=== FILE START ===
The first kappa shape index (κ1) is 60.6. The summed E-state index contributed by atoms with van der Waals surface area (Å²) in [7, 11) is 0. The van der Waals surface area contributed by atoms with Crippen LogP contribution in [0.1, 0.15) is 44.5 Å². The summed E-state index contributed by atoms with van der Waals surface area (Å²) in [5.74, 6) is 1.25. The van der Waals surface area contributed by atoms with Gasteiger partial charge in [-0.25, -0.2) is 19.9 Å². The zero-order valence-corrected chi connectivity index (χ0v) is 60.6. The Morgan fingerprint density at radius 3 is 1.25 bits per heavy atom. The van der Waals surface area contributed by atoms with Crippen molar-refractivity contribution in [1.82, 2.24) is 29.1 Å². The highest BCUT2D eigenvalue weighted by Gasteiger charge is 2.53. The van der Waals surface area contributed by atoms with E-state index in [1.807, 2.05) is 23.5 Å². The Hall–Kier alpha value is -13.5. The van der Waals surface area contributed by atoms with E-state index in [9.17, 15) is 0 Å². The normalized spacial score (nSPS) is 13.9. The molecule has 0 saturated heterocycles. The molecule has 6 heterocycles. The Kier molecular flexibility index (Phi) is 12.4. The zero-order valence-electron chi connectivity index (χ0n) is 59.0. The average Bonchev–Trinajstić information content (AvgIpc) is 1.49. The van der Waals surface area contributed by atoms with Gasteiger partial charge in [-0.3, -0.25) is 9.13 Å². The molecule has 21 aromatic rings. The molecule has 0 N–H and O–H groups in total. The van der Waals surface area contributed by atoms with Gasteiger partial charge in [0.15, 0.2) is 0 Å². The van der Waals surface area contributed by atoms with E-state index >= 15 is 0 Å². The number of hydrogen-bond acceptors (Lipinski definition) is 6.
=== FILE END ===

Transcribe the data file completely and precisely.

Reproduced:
The first kappa shape index (κ1) is 60.6. The summed E-state index contributed by atoms with van der Waals surface area (Å²) in [7, 11) is 0. The van der Waals surface area contributed by atoms with Crippen LogP contribution in [0.1, 0.15) is 44.5 Å². The summed E-state index contributed by atoms with van der Waals surface area (Å²) in [5.74, 6) is 1.25. The van der Waals surface area contributed by atoms with Gasteiger partial charge in [-0.25, -0.2) is 19.9 Å². The zero-order valence-corrected chi connectivity index (χ0v) is 60.6. The Morgan fingerprint density at radius 3 is 1.25 bits per heavy atom. The van der Waals surface area contributed by atoms with Crippen molar-refractivity contribution in [1.82, 2.24) is 29.1 Å². The highest BCUT2D eigenvalue weighted by Gasteiger charge is 2.53. The van der Waals surface area contributed by atoms with E-state index in [1.807, 2.05) is 23.5 Å². The Hall–Kier alpha value is -13.5. The van der Waals surface area contributed by atoms with E-state index in [9.17, 15) is 0 Å². The normalized spacial score (nSPS) is 13.9. The molecule has 0 saturated heterocycles. The molecule has 6 heterocycles. The Kier molecular flexibility index (Phi) is 12.4. The zero-order valence-electron chi connectivity index (χ0n) is 59.0. The average Bonchev–Trinajstić information content (AvgIpc) is 1.49. The van der Waals surface area contributed by atoms with Gasteiger partial charge in [-0.3, -0.25) is 9.13 Å². The molecule has 21 aromatic rings. The molecule has 0 N–H and O–H groups in total. The van der Waals surface area contributed by atoms with Gasteiger partial charge in [0.15, 0.2) is 0 Å². The van der Waals surface area contributed by atoms with E-state index >= 15 is 0 Å². The number of hydrogen-bond acceptors (Lipinski definition) is 6.